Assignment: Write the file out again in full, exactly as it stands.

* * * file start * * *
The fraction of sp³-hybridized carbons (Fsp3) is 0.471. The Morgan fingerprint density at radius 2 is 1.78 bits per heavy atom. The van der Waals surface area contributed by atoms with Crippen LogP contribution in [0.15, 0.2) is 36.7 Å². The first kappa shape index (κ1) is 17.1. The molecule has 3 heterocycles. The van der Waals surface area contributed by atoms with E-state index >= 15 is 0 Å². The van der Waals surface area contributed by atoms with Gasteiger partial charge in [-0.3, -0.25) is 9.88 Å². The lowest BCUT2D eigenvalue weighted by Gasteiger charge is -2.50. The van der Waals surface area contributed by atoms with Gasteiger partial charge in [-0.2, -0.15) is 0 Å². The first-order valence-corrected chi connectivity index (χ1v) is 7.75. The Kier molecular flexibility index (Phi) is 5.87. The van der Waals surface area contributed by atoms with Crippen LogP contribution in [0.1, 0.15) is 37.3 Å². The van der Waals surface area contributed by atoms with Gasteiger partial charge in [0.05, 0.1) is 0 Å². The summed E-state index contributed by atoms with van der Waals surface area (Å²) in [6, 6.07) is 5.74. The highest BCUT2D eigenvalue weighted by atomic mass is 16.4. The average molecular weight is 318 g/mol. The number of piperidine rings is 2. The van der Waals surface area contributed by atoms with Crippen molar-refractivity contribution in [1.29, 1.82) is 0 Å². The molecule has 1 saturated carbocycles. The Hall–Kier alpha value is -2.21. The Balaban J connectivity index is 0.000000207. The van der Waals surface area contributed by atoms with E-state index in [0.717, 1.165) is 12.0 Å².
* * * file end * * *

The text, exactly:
The fraction of sp³-hybridized carbons (Fsp3) is 0.471. The Morgan fingerprint density at radius 2 is 1.78 bits per heavy atom. The van der Waals surface area contributed by atoms with Crippen LogP contribution in [0.15, 0.2) is 36.7 Å². The first kappa shape index (κ1) is 17.1. The molecule has 3 heterocycles. The van der Waals surface area contributed by atoms with E-state index >= 15 is 0 Å². The van der Waals surface area contributed by atoms with Gasteiger partial charge in [-0.3, -0.25) is 9.88 Å². The lowest BCUT2D eigenvalue weighted by Gasteiger charge is -2.50. The van der Waals surface area contributed by atoms with Gasteiger partial charge in [-0.2, -0.15) is 0 Å². The first-order valence-corrected chi connectivity index (χ1v) is 7.75. The Kier molecular flexibility index (Phi) is 5.87. The van der Waals surface area contributed by atoms with Crippen LogP contribution in [0.1, 0.15) is 37.3 Å². The van der Waals surface area contributed by atoms with Gasteiger partial charge in [0.05, 0.1) is 0 Å². The summed E-state index contributed by atoms with van der Waals surface area (Å²) in [6, 6.07) is 5.74. The highest BCUT2D eigenvalue weighted by atomic mass is 16.4. The average molecular weight is 318 g/mol. The number of piperidine rings is 2. The van der Waals surface area contributed by atoms with Crippen molar-refractivity contribution in [1.29, 1.82) is 0 Å². The molecule has 1 saturated carbocycles. The Hall–Kier alpha value is -2.21. The Balaban J connectivity index is 0.000000207. The van der Waals surface area contributed by atoms with E-state index in [0.717, 1.165) is 12.0 Å².